[RA RA RIOT] If punk rock is about disrupting the status quo and showing no regard for the consequences, then Moscow's Pussy Riot has every other punk band beat by a country mile—or whatever unit of measure exists to gauge a two-year stint in a Russian prison. Never mind that most of the world couldn't name one of its songs to save themselves from Putin's gulag; there's only about nine of them, anyway. And really, the group is less a traditional "band" than a Situationist art troupe, for which music is a tool for protest, not the protest itself. In its guerrilla-style performance pieces, which it cuts into videos and uploads to YouTube, its Brit-punk-inspired screeds—targeting the sexism and fascism of Vladimir Putin's presidency-cum-dictatorship—are secondary to the mere sight of women bombarding the public sphere and screaming in the face of oppression.

One such performance, held in a church shortly after Putin's re-election in 2012, ended with three members arrested on charges of "hooliganism motivated by religious hatred." The subsequent convictions of Nadezhda Tolokonnikova and Maria Alyokhina generated international media attention (forcing cable newscasters to intone the words "Pussy Riot" on the air, a victory on its own), and turned the band into a global feminist cause célèbre. After being granted amnesty, Tolokonnikova and Alyokhina split from the collective, embracing their widened platform to speak out against human rights abuses. But they didn't just retire to the comfort of the lecture circuit: In early 2014, the pair donned their signature brightly colored dresses and ski masks to protest the Winter Olympics in Sochi, and were whipped and pepper-sprayed by police. Tonight, the women—it's unclear who or how many—appear in Portland for a moderated discussion with OPB's John Sepulvado and singer Storm Large. Some may quibble about the ticket price, but if you've got the chance to engage with one of the millennium's most radical cultural forces, it's probably worth skipping a few lunches.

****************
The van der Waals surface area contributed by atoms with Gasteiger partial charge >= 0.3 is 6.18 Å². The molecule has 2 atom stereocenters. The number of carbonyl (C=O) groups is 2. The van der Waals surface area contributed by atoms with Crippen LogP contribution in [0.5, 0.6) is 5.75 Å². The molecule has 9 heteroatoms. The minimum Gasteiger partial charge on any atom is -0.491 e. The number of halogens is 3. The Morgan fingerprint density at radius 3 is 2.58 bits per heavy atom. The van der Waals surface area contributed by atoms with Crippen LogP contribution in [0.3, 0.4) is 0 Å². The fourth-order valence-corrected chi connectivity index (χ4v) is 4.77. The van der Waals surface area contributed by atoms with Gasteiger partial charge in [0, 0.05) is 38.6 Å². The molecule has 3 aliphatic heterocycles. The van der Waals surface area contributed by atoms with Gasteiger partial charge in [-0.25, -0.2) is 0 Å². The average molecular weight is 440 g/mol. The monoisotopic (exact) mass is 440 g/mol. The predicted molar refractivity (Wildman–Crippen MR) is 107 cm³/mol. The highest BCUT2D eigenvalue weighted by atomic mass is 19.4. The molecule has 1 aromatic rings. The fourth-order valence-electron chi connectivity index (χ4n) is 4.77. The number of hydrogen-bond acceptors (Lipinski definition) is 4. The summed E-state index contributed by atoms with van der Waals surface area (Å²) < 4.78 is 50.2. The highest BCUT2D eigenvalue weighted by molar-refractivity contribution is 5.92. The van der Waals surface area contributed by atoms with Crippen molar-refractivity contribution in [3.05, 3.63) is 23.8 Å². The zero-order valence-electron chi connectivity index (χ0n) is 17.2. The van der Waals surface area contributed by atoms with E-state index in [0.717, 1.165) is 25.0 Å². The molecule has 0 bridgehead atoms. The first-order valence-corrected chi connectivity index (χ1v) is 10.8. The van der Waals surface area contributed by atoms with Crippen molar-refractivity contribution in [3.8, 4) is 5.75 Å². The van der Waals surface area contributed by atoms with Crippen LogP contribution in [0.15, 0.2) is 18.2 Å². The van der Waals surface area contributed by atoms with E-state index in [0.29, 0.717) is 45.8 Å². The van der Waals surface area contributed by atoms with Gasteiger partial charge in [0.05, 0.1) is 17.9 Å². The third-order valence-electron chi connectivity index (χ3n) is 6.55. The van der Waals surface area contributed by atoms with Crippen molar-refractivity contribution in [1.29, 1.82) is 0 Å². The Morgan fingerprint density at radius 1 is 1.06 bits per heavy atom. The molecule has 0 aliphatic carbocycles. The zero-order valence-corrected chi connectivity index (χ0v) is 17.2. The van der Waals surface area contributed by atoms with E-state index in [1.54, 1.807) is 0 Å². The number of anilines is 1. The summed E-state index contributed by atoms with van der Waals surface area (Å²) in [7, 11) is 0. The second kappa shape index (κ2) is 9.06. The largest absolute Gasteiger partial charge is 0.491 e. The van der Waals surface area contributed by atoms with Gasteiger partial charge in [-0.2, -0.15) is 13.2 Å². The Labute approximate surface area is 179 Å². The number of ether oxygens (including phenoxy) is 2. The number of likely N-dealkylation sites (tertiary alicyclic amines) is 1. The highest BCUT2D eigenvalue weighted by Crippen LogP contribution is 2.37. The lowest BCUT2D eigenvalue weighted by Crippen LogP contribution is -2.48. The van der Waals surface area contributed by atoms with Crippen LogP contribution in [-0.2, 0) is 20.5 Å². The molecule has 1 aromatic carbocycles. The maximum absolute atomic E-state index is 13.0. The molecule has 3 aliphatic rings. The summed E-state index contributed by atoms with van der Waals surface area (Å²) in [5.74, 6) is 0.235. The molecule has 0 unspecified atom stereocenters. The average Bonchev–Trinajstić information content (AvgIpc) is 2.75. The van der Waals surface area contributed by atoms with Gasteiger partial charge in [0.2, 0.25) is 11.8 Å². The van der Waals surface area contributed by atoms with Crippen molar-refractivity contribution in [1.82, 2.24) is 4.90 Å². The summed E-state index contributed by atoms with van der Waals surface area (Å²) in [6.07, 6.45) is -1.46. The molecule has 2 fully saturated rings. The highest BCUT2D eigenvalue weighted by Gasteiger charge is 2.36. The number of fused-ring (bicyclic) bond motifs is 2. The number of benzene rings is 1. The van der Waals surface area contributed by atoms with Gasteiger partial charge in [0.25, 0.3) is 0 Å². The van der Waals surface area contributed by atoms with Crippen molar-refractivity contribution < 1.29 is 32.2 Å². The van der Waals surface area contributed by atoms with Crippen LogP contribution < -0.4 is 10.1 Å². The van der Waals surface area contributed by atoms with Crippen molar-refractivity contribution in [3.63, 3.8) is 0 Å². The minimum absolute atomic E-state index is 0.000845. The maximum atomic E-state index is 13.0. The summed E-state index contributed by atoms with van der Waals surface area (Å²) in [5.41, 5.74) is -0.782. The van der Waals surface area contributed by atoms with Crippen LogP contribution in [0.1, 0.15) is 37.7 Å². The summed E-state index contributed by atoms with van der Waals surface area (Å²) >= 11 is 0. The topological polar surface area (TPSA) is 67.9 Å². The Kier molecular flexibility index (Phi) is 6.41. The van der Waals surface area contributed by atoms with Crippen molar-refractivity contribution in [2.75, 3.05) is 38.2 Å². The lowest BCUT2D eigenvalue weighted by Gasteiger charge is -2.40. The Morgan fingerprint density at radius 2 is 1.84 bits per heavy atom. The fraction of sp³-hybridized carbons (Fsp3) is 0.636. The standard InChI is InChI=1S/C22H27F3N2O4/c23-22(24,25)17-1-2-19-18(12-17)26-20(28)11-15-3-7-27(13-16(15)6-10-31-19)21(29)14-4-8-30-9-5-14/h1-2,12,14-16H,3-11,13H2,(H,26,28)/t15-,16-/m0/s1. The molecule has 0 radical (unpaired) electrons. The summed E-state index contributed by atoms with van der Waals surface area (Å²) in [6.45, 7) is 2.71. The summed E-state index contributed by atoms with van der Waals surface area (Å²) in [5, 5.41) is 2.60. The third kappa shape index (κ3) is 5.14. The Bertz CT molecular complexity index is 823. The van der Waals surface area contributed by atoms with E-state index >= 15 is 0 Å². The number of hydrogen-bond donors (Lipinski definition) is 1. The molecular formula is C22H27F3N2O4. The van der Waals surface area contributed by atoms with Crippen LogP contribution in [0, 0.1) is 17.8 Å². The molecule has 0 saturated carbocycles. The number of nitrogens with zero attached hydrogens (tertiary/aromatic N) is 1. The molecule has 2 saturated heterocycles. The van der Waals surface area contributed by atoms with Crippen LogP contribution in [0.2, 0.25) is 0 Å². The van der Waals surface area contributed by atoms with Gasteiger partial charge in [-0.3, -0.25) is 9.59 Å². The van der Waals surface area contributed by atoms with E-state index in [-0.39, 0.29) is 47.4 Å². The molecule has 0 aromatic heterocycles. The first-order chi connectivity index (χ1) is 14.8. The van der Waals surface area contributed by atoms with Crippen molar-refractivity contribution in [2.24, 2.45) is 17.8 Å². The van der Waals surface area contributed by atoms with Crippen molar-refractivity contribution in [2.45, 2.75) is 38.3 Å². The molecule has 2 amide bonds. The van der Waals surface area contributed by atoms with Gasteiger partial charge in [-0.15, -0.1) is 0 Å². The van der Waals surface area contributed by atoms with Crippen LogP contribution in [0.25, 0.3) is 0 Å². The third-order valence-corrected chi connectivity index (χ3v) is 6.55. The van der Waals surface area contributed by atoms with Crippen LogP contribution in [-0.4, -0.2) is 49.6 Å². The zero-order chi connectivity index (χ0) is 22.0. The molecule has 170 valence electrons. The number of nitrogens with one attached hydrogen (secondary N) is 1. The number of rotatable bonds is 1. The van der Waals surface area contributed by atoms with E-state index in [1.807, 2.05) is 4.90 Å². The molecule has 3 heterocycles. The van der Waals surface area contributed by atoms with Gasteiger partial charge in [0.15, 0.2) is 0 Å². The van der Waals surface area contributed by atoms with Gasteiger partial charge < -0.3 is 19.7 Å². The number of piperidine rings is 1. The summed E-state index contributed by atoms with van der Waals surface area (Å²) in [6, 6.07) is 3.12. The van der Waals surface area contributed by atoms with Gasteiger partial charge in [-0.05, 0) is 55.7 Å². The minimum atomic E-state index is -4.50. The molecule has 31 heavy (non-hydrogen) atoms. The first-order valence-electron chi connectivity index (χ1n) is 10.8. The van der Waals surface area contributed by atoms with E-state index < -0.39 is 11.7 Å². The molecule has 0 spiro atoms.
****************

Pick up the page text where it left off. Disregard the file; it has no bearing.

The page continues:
SEE IT: A Conversation with Pussy Riot is at Crystal Ballroom, 1332 W Burnside St., 225-0047. 8 pm Tuesday, Feb. 9. $39.50 advance, $45 day of show. All ages.